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Acting Book Reviews: Introduction

April 18, 2013

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Sometimes I wish I had more time and funds to spend on classes. However, considering my recourses, I find books are a better alternative. There is a small thrift store on the block before my survival job. They always have a large amount of books outside, and I love skimming through them before I go to work. Apparently there is at least one actor living in the neighborhood, because I often find acting books- as well as books on directing, playwriting, etc. It’s kind of a hit or miss endeavor. I have found some really great books, and I have found some that weren’t as helpful as I was hoping.

 

Either way, it gives me something to do on subway rides into the city or those very slow days at my survival job. Plus, I feel I am still working on my craft and expanding as an artist. In my next few posts, I will be highlighting 3 of the books I have read recently and found the most helpful. Two of these books are old and one is new. My advice for reading the older books is to take the information with a grain of salt. Most of the information in these books is still relevant. However, there are some things that have definitely changed, such as black & white headshots or copying your reel onto a “cassette”.

Here are some of the things I do to get the most out of my reading:

  • Focus. This is not always easy to do, especially with the man sitting next to you on the subway blasting (and sometimes singing along to-) his rap music. Try listening to a track of white noise on your iPod, or simply waiting until you have a peaceful moment (such as a lunch break, a few minutes before bed, or some downtime on set/backstage).
  • Highlight & Make Notes. I used to just read through acting books and not make any notes or marks on the pages. The only problem with that is, I felt I wasn’t retaining the information I had read. I definitely find it helps to highlight sections/sentences that are helpful to me. I may also underline certain pieces of information, or write myself little notes- whatever I can do to help myself retain the information I have read. If you are borrowing the book or don’t want to mark it up, write notes on a notepad. After I have read the book, I may go back and re-read some of the sections I have marked.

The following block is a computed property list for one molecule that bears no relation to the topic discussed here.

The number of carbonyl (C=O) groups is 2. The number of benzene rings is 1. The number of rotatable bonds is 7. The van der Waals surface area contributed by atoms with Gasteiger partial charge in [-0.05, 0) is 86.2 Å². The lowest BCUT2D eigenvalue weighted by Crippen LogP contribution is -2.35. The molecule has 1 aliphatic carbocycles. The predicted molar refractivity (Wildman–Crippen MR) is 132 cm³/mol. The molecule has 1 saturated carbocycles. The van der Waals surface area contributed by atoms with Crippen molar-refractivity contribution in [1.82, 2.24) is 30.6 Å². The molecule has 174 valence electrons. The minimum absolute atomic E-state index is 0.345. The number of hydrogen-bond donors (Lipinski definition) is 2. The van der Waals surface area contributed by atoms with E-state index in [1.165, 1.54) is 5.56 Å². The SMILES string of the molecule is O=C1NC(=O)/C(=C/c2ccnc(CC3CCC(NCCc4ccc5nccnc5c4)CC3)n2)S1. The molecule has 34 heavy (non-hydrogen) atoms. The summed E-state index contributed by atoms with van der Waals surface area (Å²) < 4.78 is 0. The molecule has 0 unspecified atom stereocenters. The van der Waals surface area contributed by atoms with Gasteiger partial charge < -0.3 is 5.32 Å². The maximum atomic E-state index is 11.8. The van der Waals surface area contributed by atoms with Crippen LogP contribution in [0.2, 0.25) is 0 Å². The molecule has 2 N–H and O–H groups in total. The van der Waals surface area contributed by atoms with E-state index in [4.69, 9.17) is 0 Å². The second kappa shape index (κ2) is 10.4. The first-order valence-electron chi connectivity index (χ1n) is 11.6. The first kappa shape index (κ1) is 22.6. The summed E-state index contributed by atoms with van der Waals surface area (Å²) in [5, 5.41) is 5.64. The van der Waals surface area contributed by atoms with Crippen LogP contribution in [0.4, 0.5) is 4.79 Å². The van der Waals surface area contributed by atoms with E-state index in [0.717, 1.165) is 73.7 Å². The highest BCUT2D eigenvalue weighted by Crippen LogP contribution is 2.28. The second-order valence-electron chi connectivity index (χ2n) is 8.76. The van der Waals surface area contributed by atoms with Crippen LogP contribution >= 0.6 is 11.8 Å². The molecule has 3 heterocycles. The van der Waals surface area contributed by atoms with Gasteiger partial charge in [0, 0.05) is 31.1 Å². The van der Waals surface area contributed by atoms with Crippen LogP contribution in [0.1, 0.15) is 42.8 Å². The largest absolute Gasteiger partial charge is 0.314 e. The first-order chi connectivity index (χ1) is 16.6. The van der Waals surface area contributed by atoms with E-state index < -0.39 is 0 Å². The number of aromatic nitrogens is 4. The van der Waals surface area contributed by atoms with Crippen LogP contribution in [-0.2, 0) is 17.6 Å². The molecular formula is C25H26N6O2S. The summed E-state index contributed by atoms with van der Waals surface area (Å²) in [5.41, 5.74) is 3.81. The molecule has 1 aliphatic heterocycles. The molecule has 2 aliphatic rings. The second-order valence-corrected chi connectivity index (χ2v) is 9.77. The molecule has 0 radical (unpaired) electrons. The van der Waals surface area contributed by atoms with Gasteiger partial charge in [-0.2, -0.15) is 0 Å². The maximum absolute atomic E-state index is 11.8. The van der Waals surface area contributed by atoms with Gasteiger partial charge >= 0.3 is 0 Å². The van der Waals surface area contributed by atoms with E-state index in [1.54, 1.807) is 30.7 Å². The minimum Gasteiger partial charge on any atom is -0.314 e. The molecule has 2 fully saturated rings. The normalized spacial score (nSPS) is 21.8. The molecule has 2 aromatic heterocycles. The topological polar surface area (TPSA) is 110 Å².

• Tea. I love tea, especially while I am reading. Grab a cup of coffee/tea/you name it, and sit down with your book. Even if it’s just for 5-10 minutes every day. It will make a difference.
  • Do. There are often activities or assignments in the book. I am always tempted to just skip over them, thinking- “Oh…. something I have to actually *gulp*… do! I’ll just finish reading the book and come back to do the activity after I’m done.” Let’s be real, I never do. Make the most of the book.
  • Evaluate. Remember, the book you are reading is the opinion of ONE (ok, maybe 2) author(s). If you disagree with something they tell you to do, don’t do it! I always take the books I read with a grain of salt. I take away what I can use, and throw away what I can’t. You just have to be selective and decide what you think would be beneficial to implement into your career.
  • Implement. Do it! Try something new. You can always use new techniques on a trial and error basis. If what you are implementing doesn’t seem to be helping your career, you don’t have to continue doing it.

Looking forward to sharing some of the books I found helpful! If you have a book suggestion, please let me know. I am always looking for new (or old) books to read.

 The Growing Artist Signature
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3 Comments leave one →
  1. April 18, 2013 4:55 pm

    I liked Ruthie Henshall’s book ‘So You Want To Be in Musicals?’ (although bear in mind that she is British). Others I have read (as you say, with a grain of salt) are : ‘How to Audition for the Musical Theatre’ by Donald Oliver and ‘Auditioning for the Musical Theatre’ by Fred Silver. You can prob get them on Amazon.

  2. The Mothering Actor permalink
    April 18, 2013 8:36 pm

    I love tea too!!!! I love Seth Barrish’s from the Barrow Group “An Actor’s Companion” – lots of practical acting tips. Also “How to Get the Part without falling apart” Margie Haber’s audition book.

  3. The Growing Artist permalink
    April 23, 2013 7:02 pm

    Thank you both for the book recommendations! I will definitely check them out. I am always looking for a good read 🙂

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